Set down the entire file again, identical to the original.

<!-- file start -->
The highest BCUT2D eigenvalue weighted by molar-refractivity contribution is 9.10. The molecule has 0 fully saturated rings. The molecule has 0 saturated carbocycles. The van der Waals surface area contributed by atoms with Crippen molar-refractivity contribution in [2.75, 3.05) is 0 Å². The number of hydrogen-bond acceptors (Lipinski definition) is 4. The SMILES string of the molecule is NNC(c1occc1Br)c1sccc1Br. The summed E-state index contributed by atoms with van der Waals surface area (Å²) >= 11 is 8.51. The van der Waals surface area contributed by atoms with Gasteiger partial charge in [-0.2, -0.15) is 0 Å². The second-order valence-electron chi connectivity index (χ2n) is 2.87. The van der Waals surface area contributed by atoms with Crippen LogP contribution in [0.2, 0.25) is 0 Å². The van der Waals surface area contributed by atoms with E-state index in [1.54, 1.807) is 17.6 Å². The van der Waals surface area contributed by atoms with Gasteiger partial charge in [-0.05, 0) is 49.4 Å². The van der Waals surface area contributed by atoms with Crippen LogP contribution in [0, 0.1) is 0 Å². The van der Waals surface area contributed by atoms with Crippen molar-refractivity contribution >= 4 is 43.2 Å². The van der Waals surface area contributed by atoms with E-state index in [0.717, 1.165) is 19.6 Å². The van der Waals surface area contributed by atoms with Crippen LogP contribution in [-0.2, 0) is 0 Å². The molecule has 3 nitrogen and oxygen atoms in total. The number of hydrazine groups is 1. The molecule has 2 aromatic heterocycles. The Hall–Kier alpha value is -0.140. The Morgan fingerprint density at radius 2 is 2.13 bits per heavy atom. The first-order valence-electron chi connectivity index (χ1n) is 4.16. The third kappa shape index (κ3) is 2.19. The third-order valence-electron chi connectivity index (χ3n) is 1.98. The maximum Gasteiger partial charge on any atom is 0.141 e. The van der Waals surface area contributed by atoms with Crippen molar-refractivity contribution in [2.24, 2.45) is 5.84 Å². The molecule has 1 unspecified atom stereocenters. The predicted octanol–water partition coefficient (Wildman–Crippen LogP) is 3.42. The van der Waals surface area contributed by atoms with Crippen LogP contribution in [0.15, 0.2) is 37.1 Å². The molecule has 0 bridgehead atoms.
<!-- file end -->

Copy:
The highest BCUT2D eigenvalue weighted by molar-refractivity contribution is 9.10. The molecule has 0 fully saturated rings. The molecule has 0 saturated carbocycles. The van der Waals surface area contributed by atoms with Crippen molar-refractivity contribution in [2.75, 3.05) is 0 Å². The number of hydrogen-bond acceptors (Lipinski definition) is 4. The SMILES string of the molecule is NNC(c1occc1Br)c1sccc1Br. The summed E-state index contributed by atoms with van der Waals surface area (Å²) >= 11 is 8.51. The van der Waals surface area contributed by atoms with Gasteiger partial charge in [-0.2, -0.15) is 0 Å². The second-order valence-electron chi connectivity index (χ2n) is 2.87. The van der Waals surface area contributed by atoms with Crippen LogP contribution in [0.2, 0.25) is 0 Å². The van der Waals surface area contributed by atoms with E-state index in [1.54, 1.807) is 17.6 Å². The van der Waals surface area contributed by atoms with Gasteiger partial charge in [-0.05, 0) is 49.4 Å². The van der Waals surface area contributed by atoms with Crippen LogP contribution in [0, 0.1) is 0 Å². The van der Waals surface area contributed by atoms with Crippen molar-refractivity contribution >= 4 is 43.2 Å². The van der Waals surface area contributed by atoms with E-state index in [0.717, 1.165) is 19.6 Å². The van der Waals surface area contributed by atoms with Crippen LogP contribution in [-0.2, 0) is 0 Å². The molecule has 3 nitrogen and oxygen atoms in total. The number of hydrazine groups is 1. The molecule has 2 aromatic heterocycles. The Hall–Kier alpha value is -0.140. The Morgan fingerprint density at radius 2 is 2.13 bits per heavy atom. The first-order valence-electron chi connectivity index (χ1n) is 4.16. The third kappa shape index (κ3) is 2.19. The third-order valence-electron chi connectivity index (χ3n) is 1.98. The maximum Gasteiger partial charge on any atom is 0.141 e. The van der Waals surface area contributed by atoms with Crippen molar-refractivity contribution in [2.24, 2.45) is 5.84 Å². The molecule has 1 unspecified atom stereocenters. The predicted octanol–water partition coefficient (Wildman–Crippen LogP) is 3.42. The van der Waals surface area contributed by atoms with Crippen LogP contribution in [0.15, 0.2) is 37.1 Å². The molecule has 0 bridgehead atoms.